[Updated December 30, 2019: You can read more about the package, new functionality, and other approaches to SEM in my online book (work-in-progress): https://jslefche.github.io/sem_book/]
[Updated October 13, 2015: Active development has moved to Github, so please see the link for the latest versions of all functions: https://github.com/jslefche/piecewiseSEM/]
Nature is complex. This seems like an obvious statement, but too often we reduce it to straightforward models.
y ~ x and that sort of thing. Not that there’s anything wrong with that: sometimes
y is actually directly a function of
x and anything else would be, in the words of Brian McGill, ‘statistical machismo.’
But I would wager that, more often that not,
y is not directly a function of
x . Rather,
y may be affected by a host of direct and indirect factors, which themselves affect one another directly and indirectly. If only there was someway to translate this network of interacting factors into a statistical framework to better and more realistically understand nature. Oh wait, structural equation modeling.
What is structural equation modeling?
Structural equation modeling, or SEM for short, is a statistical framework that, ‘unites two or more structural models to model multivariate relationships,’ in the words of Jim Grace. Here, multivariate relationships refers to the sum of direct and indirect interactions among variables. In practice, it essentially strings together a series of linear relationships.
These relationships can be represented using a path diagram with arrows denoting which variables are influencing (and influenced by) other variables. Take a very simple path diagram:
Which is described by the equation:
Y ~ X1 + X2.
Not consider a different arrangement of the same variables:
Which is now described by two equations:
X2 ~ X1 and
Y ~ X2. These two equations make up the SEM.
Assumptions of SEM
There are a few important points to make:
(1) As I pointed out, I’m talking about linear relationships. There are ways to integrate non-linear relationships into SEM (see Cardinale et al. 2009 for an excellent example), but for the most part, we’re dealing with straight lines.
(2) Second, we assume that the relationships above are causal. By causal, I mean that we have structured our models such that we assume
X1 directly affects
Y , and not the other way around. This is a big leap from more traditional statistics where we the phrase ‘correlation does not imply causation’ is drilled into our brains. The reason we can infer causative relationships has to do with the underlying philosophy of SEM. SEM is designed principally to test competing hypotheses about complex relationships.
In other words, I might hypothesize that
Y is directly influenced by both
X2 , as in the first example above. Alternately, I might suspect that
X1 indirectly affects
X2 . I might have arrived at these hypotheses through prior experimentation or expert knowledge of the system, or I may have derived them from theory (which itself is supported, in most cases, by experimentation and expert knowledge).
Either way, I have mathematically specified a series of causal assumptions in a causal model (e.g.,
Y ~ X1 + X2 ) which I can then test with data. Path significance, the goodness-of-fit, and the magnitude of the relationships all then have some bearing on which logical statements can be extracted from the test:
X1 does not directly affect
Y , etc. For more information on the debate over causation in SEMs, see chapters by Judea Pearl and Kenneth Bollen.
(3) Third, in the second example, we have not estimated a direct effect of
Y (i.e., there is no arrow from
Y , as in the first example). We can, however, estimate the indirect effect as the product of the effect of
X2 and the effect of
Y . Thus, by constructing a causal model, we can identify both direct and indirect effects simultaneously, which could be tremendously useful in quantifying cascading effects.
Traditional SEM attempts to reproduce the entire variance-covariance matrix among all variables, given the specified model. The discrepancy between the observed and predicted matrices defines the model’s goodness-of-fit. Parameter estimates are derived that minimize this discrepancy, typically using something like maximum likelihood.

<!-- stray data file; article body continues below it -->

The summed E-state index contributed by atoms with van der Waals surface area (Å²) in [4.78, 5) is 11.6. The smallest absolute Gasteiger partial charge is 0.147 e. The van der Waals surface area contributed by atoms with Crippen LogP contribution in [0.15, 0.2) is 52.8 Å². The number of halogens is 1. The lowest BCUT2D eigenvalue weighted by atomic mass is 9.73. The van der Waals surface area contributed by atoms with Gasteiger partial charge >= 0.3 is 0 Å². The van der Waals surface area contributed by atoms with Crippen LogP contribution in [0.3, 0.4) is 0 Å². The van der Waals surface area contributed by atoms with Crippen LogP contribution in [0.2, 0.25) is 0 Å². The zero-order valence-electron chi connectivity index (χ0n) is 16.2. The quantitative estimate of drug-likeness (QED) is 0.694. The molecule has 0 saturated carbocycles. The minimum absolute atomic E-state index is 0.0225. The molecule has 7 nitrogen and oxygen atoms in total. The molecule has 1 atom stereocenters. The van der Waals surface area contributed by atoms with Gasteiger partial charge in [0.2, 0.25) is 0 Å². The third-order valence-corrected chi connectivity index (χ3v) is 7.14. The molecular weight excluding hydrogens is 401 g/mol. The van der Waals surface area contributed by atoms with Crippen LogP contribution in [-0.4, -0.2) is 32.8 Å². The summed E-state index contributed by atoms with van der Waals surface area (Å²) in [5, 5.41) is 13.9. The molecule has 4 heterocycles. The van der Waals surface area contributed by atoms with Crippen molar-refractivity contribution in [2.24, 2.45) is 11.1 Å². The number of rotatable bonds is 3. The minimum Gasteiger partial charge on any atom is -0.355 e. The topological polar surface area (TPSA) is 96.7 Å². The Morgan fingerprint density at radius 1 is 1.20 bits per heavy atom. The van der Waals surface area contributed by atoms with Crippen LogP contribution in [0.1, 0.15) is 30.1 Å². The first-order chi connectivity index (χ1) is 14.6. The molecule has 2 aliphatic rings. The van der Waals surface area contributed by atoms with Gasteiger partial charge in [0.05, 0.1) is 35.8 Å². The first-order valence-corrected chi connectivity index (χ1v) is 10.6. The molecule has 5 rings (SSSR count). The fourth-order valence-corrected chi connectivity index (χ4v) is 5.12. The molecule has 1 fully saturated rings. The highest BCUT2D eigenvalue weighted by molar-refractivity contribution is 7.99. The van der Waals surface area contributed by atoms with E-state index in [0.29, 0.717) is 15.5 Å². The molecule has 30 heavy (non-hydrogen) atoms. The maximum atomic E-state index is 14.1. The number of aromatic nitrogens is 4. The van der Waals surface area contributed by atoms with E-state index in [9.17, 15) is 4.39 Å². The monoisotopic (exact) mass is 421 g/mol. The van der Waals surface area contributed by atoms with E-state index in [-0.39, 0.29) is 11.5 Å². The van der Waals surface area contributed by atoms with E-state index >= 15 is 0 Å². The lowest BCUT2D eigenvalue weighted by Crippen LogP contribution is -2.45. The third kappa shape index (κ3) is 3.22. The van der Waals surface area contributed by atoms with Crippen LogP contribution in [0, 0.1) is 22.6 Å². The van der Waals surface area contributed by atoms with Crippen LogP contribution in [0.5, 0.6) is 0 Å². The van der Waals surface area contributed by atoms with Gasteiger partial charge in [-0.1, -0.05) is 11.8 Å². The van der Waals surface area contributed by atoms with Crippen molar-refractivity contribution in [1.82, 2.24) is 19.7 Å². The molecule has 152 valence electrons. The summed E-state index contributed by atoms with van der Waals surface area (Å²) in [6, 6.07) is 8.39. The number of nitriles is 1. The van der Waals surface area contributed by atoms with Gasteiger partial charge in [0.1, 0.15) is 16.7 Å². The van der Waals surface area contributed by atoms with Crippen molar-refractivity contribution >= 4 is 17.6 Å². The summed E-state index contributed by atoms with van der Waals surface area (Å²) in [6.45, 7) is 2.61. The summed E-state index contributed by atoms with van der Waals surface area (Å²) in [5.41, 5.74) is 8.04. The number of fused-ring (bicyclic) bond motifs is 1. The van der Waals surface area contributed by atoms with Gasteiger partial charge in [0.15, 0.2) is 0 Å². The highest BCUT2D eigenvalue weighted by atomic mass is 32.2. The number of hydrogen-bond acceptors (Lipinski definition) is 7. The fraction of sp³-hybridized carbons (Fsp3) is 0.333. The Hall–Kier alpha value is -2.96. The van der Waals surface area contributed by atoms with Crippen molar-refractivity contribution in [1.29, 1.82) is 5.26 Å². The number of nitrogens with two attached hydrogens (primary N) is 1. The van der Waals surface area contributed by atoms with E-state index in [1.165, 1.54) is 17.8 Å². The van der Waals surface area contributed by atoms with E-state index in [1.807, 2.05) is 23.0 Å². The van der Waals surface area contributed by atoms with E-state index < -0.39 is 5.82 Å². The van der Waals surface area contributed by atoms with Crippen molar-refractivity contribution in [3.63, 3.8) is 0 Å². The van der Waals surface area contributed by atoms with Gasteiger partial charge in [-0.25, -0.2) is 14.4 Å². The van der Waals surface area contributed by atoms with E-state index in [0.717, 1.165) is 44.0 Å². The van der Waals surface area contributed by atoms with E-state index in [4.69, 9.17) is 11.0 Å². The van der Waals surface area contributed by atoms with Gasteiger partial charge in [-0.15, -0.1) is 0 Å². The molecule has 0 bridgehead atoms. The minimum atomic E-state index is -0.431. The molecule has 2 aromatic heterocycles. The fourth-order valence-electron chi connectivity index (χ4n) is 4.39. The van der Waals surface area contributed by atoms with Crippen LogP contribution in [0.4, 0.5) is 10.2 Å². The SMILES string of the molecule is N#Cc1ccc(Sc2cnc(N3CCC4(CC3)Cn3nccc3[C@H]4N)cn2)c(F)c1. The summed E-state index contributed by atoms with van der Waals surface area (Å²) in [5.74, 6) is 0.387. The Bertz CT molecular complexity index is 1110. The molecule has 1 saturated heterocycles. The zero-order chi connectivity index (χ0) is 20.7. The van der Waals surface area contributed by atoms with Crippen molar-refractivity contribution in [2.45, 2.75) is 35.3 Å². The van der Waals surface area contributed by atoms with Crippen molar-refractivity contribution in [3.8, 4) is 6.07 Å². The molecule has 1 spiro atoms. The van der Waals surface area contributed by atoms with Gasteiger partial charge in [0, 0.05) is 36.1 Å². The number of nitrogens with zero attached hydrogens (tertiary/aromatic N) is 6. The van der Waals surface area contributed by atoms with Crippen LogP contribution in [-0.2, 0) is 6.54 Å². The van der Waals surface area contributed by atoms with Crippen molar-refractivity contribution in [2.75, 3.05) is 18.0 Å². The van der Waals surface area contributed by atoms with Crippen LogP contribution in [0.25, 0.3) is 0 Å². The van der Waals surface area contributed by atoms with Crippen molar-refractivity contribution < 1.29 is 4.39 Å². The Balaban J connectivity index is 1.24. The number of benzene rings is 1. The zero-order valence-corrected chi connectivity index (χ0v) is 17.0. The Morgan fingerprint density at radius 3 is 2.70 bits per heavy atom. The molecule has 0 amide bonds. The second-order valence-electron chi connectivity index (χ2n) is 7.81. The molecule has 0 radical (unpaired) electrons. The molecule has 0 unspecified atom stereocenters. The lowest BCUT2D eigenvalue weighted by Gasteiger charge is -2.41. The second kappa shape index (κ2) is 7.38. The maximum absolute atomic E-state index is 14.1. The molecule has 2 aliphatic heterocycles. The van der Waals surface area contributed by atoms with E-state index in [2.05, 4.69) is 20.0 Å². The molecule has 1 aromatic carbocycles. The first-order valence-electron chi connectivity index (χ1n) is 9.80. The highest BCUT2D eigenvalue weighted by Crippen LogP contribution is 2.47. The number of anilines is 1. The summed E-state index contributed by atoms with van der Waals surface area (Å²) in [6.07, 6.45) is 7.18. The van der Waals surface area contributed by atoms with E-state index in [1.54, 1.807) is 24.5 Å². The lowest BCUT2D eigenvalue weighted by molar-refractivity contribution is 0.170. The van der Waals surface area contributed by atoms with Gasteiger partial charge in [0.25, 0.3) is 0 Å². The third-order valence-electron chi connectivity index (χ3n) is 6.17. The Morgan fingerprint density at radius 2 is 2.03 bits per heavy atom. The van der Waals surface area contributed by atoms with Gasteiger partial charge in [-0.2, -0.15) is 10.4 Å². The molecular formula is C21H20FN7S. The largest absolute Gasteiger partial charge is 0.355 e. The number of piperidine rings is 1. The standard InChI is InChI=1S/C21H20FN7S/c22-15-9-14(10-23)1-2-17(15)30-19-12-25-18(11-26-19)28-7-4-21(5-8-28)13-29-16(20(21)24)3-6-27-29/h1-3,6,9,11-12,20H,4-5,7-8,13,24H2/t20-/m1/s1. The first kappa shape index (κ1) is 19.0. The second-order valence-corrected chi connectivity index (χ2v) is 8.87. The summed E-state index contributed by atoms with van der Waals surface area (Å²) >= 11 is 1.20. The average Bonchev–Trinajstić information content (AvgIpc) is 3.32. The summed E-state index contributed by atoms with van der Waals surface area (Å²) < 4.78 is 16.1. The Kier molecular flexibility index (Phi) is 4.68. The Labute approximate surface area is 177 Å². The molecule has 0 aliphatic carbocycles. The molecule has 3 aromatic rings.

There are, however, a few shortcomings to traditional SEM. First, it assumes that all variables are derived from a normal distribution.
Second, it assumes that all observations are independent. In other words, there is no underlying structure to the data. These assumptions are often violated in ecological research. Count data are derived from a Poisson distribution. We often design experiments that have hierarchical structure (e.g., blocking) or observational studies where certain sets of variables are more related than others (spatially, temporally, etc.)
Finally, traditional SEM requires quite a large sample size: at least (at least!) 5 samples per estimated parameter, but preferably 10 or more. This issue can be particularly problematic if variables are nested, where the sample size is limited to the use of variables at the highest level of the hierarchy. Such an approach drastically reduces the power of any analysis, not to mention the heartbreak of collapsing painstakingly collected data.
These violations are dealt with regularly by, for instance, fitting generalized linear models to a range of different distributions. We account for hierarchy by nesting variables in a mixed model framework, which also alleviates issues of sample size. However, these techniques are not amenable to traditional SEM.
These limitations have led to the development of an alternative kind of SEM called piecewise structural equation modeling. Here, paths are estimated in individual models, and then pieced together to construct the causal model. Piecewise SEM is actually a better gateway into SEM because it essentially is running a series of linear models, and ecologists know linear models.
Evaluating Fit in Piecewise SEM: Tests of d-separation
Piecewise SEM is a more flexible and potentially more powerful technique for the reasons outlined above, but it comes with its own set of restrictions. First, estimating goodness-of-fit and comparing models is not straightforward. In traditional SEM, we can easily derived a chi-squared statistic that describes the degree of agreement among the observed and predicted variance-covariance matrices. We can’t do that here, because we’re estimating a separate variance-covariance matrix for each piecewise model.
Enter Bill Shipley, who derived two criteria of model fit for piecewise SEM. The first is his test of d-separation. In essence, this test asks whether any paths are missing from the model, and whether the model would be improved with the inclusion of the missing path(s). To understand this better, we must first define a few terms.